We started this blog (7 years ago) because we thought that there was insufficient attention to computational methods in law (NLP, ML, NetSci, etc.) Over the years this blog has evolved to become mostly a blog about the business of law (and business more generally) and the world is being impacted by automation, artificial intelligence and more broadly by information technology.
However, returning to our roots here — it is pretty interesting to see that the Economist has identified that #MachineLearning is finally coming to economics (pol sci + law as well).
Social science generally (and law as a late follower of developments in social science) it is still obsessed with causal inference (i.e.diff in diff, regression discontinuity, etc.).This is perfectly reasonable as it pertains to questions of evaluating certain aspects of public policy, etc.
However, there are many other problems in the universe that can be evaluated using tools from computer science, machine learning, etc. (and for which the tools of causal inference are not particularly useful).
In terms of the set of econ papers using ML, my bet is that a significant fraction of those papers are actually from finance (where people are more interested in actually predicting stuff).
In my 2013 article in Emory Law Journal called Quantitative Legal Prediction – I outline this distinction between causal inference and prediction and identify just a small set of the potential uses of predictive analytics in law. In some ways, my paper is already somewhat dated as the set of use cases has only grown.That said, the core points outlined therein remains fully intact …
The example above is an algorithmic system that enhanced by the use of crowd based teaching. It is a useful example of the creativity employed by those in the machine learning research community. It is also instructive (at broader level) of the cutting edge approaches used in all of predictive analytics / machine learning.
In discussing legal prediction or the application of predictive analytics in law, we often try to start by highlighting The Three Forms of (Legal) Prediction: Experts, Crowds and Algorithms. These are really the only streams of intelligence that one can use to forecast anything. Historically, in the law – experts centered forecasting has almost exclusively dominated the industry. In virtually every field of human endeavor, there have been improvements (sometimes small to sometimes large) in forecasting which have been driven in the move from experts to ensembles (i.e. mixtures of these respective streams of intelligence – experts, crowds + algorithms).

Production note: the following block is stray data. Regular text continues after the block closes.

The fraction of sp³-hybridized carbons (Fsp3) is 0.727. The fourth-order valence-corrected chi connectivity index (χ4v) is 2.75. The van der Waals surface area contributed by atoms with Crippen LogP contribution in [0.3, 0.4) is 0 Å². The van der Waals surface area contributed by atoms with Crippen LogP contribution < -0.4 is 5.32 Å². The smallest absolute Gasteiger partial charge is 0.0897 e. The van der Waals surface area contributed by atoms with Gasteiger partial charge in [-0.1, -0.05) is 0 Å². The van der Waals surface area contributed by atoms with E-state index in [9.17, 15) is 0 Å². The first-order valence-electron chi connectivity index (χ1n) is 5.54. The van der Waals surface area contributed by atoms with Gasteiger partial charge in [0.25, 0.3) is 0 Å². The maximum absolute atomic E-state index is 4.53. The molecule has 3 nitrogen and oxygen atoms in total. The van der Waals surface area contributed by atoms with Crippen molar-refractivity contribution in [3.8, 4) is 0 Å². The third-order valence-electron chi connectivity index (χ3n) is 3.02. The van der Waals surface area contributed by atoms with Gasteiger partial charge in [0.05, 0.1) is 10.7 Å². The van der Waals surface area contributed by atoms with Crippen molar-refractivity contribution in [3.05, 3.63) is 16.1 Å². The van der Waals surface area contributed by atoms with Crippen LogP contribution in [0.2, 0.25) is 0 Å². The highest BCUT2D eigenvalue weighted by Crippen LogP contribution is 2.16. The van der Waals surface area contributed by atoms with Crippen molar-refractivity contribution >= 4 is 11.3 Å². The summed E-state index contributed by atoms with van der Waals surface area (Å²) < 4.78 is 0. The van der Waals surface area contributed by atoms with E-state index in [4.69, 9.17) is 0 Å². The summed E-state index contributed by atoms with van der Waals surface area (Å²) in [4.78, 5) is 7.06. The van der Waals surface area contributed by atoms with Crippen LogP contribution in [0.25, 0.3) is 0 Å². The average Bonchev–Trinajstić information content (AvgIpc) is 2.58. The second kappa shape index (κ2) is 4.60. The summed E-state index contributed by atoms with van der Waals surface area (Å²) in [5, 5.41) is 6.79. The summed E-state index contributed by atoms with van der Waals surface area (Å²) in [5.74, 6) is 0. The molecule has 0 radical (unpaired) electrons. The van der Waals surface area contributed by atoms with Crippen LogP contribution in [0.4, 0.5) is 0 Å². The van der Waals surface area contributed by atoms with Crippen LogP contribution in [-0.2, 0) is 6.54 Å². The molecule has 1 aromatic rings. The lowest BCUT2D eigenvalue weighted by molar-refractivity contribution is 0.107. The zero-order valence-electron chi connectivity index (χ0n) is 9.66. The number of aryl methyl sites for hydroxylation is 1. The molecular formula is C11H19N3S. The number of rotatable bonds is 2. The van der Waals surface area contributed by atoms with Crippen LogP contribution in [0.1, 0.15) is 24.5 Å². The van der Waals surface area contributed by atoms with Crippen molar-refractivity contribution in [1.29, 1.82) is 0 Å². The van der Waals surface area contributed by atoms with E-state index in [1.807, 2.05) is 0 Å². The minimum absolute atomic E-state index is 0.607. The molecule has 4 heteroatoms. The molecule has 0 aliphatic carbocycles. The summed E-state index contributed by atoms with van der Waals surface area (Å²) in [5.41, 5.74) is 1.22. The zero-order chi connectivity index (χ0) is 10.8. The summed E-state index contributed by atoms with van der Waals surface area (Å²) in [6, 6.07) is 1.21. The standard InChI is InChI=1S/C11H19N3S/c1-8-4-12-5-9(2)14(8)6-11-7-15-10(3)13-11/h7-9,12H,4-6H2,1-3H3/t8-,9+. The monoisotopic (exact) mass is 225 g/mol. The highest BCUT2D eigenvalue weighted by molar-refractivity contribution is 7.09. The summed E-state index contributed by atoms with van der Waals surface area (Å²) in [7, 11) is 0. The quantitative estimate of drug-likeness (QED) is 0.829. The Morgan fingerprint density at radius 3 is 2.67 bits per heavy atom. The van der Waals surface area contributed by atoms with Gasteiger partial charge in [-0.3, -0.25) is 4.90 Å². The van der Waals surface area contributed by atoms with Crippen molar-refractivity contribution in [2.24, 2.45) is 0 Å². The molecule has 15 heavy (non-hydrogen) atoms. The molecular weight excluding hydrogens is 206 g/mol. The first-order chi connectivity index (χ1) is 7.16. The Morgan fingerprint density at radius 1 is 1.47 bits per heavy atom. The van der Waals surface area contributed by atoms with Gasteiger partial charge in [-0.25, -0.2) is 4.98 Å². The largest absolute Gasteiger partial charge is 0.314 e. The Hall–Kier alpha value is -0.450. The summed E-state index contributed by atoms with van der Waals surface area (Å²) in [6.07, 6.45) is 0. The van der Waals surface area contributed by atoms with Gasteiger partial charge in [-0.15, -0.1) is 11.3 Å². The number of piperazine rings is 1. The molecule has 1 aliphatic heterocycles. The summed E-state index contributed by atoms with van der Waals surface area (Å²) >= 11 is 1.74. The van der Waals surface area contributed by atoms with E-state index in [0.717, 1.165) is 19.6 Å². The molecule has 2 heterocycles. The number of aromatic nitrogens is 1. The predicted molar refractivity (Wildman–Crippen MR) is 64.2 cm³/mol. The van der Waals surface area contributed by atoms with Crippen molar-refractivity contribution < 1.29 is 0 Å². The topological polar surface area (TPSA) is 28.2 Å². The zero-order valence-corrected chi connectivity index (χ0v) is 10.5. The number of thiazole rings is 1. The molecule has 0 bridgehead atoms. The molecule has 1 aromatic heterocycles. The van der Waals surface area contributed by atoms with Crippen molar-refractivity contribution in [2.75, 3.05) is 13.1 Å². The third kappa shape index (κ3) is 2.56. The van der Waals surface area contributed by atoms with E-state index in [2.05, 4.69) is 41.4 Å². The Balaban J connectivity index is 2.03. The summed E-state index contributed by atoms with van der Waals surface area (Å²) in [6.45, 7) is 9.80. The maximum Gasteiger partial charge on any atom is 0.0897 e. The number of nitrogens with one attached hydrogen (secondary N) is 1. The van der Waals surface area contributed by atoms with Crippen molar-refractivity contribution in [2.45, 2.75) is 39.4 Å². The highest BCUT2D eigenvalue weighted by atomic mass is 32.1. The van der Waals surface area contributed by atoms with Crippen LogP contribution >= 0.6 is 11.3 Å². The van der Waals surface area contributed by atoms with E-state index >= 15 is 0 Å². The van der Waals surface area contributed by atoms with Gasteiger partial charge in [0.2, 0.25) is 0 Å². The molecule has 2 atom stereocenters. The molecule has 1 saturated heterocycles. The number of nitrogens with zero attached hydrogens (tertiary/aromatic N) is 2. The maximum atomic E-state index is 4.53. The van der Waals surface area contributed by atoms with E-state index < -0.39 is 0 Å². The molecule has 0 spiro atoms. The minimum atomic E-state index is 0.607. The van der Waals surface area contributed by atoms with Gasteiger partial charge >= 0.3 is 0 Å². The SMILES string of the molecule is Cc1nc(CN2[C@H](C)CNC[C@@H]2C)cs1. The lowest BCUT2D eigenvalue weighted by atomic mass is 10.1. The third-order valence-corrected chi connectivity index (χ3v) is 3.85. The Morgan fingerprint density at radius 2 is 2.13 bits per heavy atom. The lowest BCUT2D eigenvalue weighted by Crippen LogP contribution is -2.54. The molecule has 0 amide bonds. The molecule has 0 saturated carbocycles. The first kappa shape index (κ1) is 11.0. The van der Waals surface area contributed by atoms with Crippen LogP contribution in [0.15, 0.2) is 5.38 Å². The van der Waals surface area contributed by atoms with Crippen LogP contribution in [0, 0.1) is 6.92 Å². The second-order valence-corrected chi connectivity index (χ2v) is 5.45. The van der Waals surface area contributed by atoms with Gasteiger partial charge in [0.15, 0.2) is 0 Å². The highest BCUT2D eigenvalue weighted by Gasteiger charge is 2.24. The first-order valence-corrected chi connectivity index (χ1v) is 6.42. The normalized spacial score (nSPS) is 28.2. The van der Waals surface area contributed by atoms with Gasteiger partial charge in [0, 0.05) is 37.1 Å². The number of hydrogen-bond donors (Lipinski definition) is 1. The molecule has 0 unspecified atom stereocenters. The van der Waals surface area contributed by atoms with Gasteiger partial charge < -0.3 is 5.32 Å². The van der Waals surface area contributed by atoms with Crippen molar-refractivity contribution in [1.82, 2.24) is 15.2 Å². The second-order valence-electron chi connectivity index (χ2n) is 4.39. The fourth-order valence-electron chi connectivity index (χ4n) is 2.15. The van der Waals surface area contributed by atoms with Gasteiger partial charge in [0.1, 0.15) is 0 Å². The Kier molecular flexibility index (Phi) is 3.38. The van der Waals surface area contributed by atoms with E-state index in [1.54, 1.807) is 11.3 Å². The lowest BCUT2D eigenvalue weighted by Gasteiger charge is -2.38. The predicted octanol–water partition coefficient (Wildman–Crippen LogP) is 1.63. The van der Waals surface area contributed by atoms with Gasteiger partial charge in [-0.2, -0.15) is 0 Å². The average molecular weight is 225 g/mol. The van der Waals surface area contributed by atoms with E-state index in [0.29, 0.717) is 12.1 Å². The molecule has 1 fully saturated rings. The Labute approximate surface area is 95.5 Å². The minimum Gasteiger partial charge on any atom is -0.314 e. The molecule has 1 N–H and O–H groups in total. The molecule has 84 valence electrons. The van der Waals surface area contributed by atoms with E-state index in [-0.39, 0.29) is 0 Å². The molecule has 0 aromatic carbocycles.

Pretty useful summary which is something we try to teach our students in our Legal Analytics Course (which could really be called Machine Learning for Lawyers). BTW – For those of you who emailed us, we promise to fill out the balance of the set of free, online Legal Analytics course materials in the coming months.
Here is an introductory slide deck from “Legal Analytics” which is a course that Mike Bommarito and I are teaching this semester. Relevant legal applications include predictive coding in e-discovery (i.e. classification), early case assessment and overall case prediction, pricing and staff forecasting, prediction of judicial behavior, etc.
As I have written in my recent article in Emory Law Journal – we are moving into an era of data driven law practice. This course is a direct response to demands from relevant industry stakeholders. For a large number of prediction tasks … humans + machines > humans or machines working alone.
We believe this is the first ever Machine Learning Course offered to law students and it our goal to help develop the first wave of human capital trained to thrive as this this new data driven era takes hold. Richard Susskind likes to highlight this famous quote from Wayne Gretzky … “A good hockey player plays where the puck is. A great hockey player plays where the puck is going to be.”